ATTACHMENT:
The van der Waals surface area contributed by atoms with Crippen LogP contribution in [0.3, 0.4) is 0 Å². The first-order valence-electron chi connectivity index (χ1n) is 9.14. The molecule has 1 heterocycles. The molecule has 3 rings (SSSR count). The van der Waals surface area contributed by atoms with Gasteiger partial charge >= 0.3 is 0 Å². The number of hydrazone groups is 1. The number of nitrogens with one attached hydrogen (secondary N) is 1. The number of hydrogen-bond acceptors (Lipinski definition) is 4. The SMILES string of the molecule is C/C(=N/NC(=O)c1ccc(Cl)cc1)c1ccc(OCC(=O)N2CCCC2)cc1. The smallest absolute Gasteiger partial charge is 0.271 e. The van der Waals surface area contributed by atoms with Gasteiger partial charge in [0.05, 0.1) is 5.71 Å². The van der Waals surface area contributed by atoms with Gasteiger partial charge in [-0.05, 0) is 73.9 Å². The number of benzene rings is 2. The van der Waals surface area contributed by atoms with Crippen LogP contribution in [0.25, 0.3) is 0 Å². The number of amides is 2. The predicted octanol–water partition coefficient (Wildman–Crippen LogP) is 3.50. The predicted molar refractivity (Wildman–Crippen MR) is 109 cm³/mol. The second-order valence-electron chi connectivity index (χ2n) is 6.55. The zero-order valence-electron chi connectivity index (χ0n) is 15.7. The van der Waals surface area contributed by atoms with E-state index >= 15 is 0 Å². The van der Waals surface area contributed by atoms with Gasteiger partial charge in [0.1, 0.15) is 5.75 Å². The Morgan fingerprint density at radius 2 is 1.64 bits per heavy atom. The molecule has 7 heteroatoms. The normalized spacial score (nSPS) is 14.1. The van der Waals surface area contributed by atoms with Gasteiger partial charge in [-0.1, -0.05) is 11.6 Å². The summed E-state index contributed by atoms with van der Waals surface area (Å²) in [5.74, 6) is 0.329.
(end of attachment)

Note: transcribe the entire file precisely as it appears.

The van der Waals surface area contributed by atoms with Crippen LogP contribution in [0.3, 0.4) is 0 Å². The first-order valence-electron chi connectivity index (χ1n) is 9.14. The molecule has 1 heterocycles. The molecule has 3 rings (SSSR count). The van der Waals surface area contributed by atoms with Gasteiger partial charge >= 0.3 is 0 Å². The number of hydrazone groups is 1. The number of nitrogens with one attached hydrogen (secondary N) is 1. The number of hydrogen-bond acceptors (Lipinski definition) is 4. The SMILES string of the molecule is C/C(=N/NC(=O)c1ccc(Cl)cc1)c1ccc(OCC(=O)N2CCCC2)cc1. The smallest absolute Gasteiger partial charge is 0.271 e. The van der Waals surface area contributed by atoms with Gasteiger partial charge in [0.05, 0.1) is 5.71 Å². The van der Waals surface area contributed by atoms with Gasteiger partial charge in [-0.05, 0) is 73.9 Å². The number of benzene rings is 2. The van der Waals surface area contributed by atoms with Crippen LogP contribution in [0.25, 0.3) is 0 Å². The number of amides is 2. The predicted octanol–water partition coefficient (Wildman–Crippen LogP) is 3.50. The predicted molar refractivity (Wildman–Crippen MR) is 109 cm³/mol. The second-order valence-electron chi connectivity index (χ2n) is 6.55. The zero-order valence-electron chi connectivity index (χ0n) is 15.7. The van der Waals surface area contributed by atoms with E-state index >= 15 is 0 Å². The van der Waals surface area contributed by atoms with Gasteiger partial charge in [0.1, 0.15) is 5.75 Å². The Morgan fingerprint density at radius 2 is 1.64 bits per heavy atom. The molecule has 7 heteroatoms. The normalized spacial score (nSPS) is 14.1. The van der Waals surface area contributed by atoms with Gasteiger partial charge in [-0.1, -0.05) is 11.6 Å². The summed E-state index contributed by atoms with van der Waals surface area (Å²) in [5.74, 6) is 0.329.